Roger finally reached Korben’s right side and tried to restrain the giant. Korben, caught in the frenzy of finally doing away with Gil, shot its right hand back to forcefully push Roger away; but it accidentally plunged the sharp end of the spear through Roger’s eye and into its brain. The point made an audible popping sound as it pierced the black orb, and again as it cracked through the other side leading to the grey matter. The skewered alien let out an abrupt and short, high-pitch shriek, and then fell backwards. The eye slid off the spear smoothly, like an olive pulled off a cocktail toothpick, and Roger hit the floor like a statue. It twitched, and then lay still.
For what felt like an eternity, the room was silent. All eyes were on Roger’s corpse—even Gil’s, who’d momentarily forgotten about the pain in his side. A panic-stricken Korben dropped the spear, which hit the ground with several sharp clangs before settling. The noise seemed to kick-start the clock back into motion—Jeltz suddenly cried out for its fallen companion, banging its fists on the ground. It was the most unpleasant sound Gil had ever heard in his life. It struggled to its feet, careful not to agitate the burn on its backside, and limped over to Roger. The newcomer followed suit, whining the whole time. They sat around the body, clearly mourning the loss. Gil was confused—when Kif died, they hadn’t done much more than toss the body out the window. It had been as if an appliance stopped working and was then simply discarded. But around Roger, they reacted in a way Gil would expect someone to react when a close friend dies. Poor Kif, he thought. I guess Roger was just more important.
Korben took a few steps back, its face still wearing an expression of panicked anguish, and then darted for the opening that led to the corridor. The feeling of déjà vu rose up in Gil again, and despite everything, he started to laugh. With a voice long ago turned hoarse, the laughter tumbled out like a cackling witch. He hurt. The pain reasserted itself as the laughter continued, forcing him to hold his sides; but the more it hurt, the more uncontrollable the laughter became. The sandpaper in his throat finally interrupted, leading to hacking coughs and gasps for air, but the grimacing smile persisted.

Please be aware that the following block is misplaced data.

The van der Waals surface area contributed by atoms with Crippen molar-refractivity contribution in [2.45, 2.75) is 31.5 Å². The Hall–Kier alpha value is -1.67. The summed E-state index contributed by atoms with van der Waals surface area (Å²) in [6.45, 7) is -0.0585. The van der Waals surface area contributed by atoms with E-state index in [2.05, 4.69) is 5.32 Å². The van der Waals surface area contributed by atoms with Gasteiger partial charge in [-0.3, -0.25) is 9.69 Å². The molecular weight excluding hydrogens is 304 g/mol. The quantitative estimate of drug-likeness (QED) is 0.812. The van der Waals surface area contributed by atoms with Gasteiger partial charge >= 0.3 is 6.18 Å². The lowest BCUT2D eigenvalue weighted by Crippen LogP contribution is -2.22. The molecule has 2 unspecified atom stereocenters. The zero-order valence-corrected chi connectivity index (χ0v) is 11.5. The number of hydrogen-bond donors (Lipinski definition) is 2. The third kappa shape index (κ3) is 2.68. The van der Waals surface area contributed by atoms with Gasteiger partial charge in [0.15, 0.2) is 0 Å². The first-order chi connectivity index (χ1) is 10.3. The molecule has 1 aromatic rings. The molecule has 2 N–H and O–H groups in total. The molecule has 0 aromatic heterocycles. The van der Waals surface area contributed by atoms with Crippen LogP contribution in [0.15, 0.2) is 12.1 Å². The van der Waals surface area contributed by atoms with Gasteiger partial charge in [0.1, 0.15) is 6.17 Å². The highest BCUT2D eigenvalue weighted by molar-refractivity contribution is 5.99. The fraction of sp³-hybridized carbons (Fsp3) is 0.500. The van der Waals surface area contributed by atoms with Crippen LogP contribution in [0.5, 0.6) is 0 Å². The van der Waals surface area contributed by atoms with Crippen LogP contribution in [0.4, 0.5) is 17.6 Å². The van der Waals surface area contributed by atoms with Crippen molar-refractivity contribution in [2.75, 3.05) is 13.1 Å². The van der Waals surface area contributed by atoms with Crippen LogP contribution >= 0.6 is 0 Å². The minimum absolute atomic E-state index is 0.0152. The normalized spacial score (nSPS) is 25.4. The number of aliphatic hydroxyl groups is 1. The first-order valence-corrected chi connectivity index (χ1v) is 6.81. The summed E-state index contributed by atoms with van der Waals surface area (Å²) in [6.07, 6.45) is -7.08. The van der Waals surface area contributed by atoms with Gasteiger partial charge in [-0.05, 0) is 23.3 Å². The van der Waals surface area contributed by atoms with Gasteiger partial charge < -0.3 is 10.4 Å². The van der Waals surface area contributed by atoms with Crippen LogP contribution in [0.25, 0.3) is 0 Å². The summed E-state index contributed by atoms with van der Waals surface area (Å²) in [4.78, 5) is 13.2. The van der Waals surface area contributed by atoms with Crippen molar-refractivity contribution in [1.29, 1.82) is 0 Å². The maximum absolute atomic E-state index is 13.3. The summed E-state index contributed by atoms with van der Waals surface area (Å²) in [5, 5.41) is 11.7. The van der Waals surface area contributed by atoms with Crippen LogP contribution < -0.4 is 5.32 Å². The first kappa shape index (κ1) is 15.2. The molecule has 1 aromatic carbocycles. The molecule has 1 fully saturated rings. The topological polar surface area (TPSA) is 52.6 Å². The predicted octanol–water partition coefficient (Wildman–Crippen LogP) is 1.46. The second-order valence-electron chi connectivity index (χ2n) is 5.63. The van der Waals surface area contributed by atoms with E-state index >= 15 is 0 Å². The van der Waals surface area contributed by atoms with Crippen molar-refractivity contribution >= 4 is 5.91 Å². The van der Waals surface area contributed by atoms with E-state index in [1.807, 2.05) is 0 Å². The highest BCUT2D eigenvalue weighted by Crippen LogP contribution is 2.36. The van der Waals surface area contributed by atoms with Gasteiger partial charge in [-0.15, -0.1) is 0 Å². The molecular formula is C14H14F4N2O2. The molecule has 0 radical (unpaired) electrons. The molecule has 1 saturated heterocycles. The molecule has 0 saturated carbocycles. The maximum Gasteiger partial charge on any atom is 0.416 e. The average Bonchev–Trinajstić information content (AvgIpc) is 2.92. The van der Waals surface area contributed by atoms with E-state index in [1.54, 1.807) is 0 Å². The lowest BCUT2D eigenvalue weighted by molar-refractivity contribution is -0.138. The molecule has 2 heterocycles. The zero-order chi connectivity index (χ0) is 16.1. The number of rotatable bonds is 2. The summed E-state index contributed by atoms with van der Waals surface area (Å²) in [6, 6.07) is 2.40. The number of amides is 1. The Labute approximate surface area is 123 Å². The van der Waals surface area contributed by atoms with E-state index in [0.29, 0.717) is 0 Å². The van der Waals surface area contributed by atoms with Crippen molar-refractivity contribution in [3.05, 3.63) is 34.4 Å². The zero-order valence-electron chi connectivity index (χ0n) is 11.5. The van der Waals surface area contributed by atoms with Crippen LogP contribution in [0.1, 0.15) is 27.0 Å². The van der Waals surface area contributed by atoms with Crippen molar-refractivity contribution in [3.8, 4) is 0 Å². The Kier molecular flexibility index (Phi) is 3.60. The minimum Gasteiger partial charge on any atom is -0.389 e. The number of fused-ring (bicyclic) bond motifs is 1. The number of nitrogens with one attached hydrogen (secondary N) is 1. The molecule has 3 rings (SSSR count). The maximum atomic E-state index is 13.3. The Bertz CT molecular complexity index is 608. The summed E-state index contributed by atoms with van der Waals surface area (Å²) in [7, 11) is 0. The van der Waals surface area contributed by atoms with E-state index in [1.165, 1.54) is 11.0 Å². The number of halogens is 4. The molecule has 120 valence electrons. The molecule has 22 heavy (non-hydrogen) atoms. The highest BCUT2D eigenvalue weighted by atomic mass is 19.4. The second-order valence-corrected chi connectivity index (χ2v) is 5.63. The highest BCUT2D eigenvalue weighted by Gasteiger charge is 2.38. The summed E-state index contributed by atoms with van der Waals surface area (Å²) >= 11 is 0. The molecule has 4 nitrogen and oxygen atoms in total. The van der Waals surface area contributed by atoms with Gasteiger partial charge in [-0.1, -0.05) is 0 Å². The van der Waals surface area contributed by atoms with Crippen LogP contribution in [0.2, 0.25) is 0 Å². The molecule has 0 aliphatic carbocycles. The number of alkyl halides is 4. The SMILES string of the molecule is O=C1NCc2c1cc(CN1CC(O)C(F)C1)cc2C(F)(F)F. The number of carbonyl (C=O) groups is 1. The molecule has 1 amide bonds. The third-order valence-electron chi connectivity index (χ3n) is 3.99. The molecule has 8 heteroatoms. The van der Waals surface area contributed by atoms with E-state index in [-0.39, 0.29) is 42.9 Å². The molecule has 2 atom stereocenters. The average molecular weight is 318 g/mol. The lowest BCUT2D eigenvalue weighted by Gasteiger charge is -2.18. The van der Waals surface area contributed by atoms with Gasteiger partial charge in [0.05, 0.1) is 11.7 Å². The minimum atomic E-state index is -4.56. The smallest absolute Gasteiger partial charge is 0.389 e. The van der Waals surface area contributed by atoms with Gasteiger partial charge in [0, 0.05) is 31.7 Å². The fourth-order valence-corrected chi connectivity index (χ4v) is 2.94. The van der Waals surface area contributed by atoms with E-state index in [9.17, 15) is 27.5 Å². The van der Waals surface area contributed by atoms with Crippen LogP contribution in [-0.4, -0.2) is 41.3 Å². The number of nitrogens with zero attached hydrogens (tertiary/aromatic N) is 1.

He couldn’t help it—he felt like he was watching a reenactment. And sure enough, the giant returned with the stout, mercy-killing device that it’d shoved through Kif’s skull just a few days before. An all-new fit of laughter erupted from Gil. If he’d been able to speak, he would have asked the giant what the point was of mercy-killing a corpse—Roger was already dead. Instead, he continued to choke on his laughter. His initial opinion of them reasserted itself, and Gil thought, God help them, they’re just stupid kids in over their heads.
The others attempted to shoo Korben away, but it forced past them. Just as before, Korben cleanly shunted the device into Roger’s forehead. And just as before, the device lit up red and blared like a foghorn. Of course, there was no twitching this time, no creepy undulation from the lifeless alien. Gil, screaming with hoarse cackles, watched through blurry eyes and waited for the green light and single beep. But it never came.
With its right hand wrapped around the hilt of the device, Korben impatiently pounded its left nub on the floor of the round room. After a moment, the device’s red light shut off, and blared its foghorn sound again. Gil stared at the three of them, lying on his stomach with his laughter finally under control. This isn’t in the script, he thought. It’s supposed to turn green.
The newcomer and Jeltz stood up and stared at Korben, who remained crouching at the head of the corpse. When it finally rose up and locked eyes with the other two aliens, it scowled and started towards them. They each intercepted one of Korben’s arms and restrained the giant, similar to how the they’d restrained Gil the day before. Korben barked in protest, falling backwards and slumping as the others dragged it out of the room. It fought hard, and could have easily overpowered any two men, but its travel companions managed to subdue the angry alien and take it away. Gil heard the commotion continue just outside the view of the door, which meant they were in the leftmost reaches of the cockpit. Straps were pulled, tones were shouted, and feet continued to stomp.
Gil was alone. His laughter had died as completely as his new roommate, and was replaced with a sense of confusion. Despite the similarities to the other day, things had taken a sudden turn. Was Korben in trouble for trying to murder Gil, or for accidentally killing Roger? Why would Korben try to put Roger out of its misery after it had clearly already died? And why didn’t the device behave the same way as before?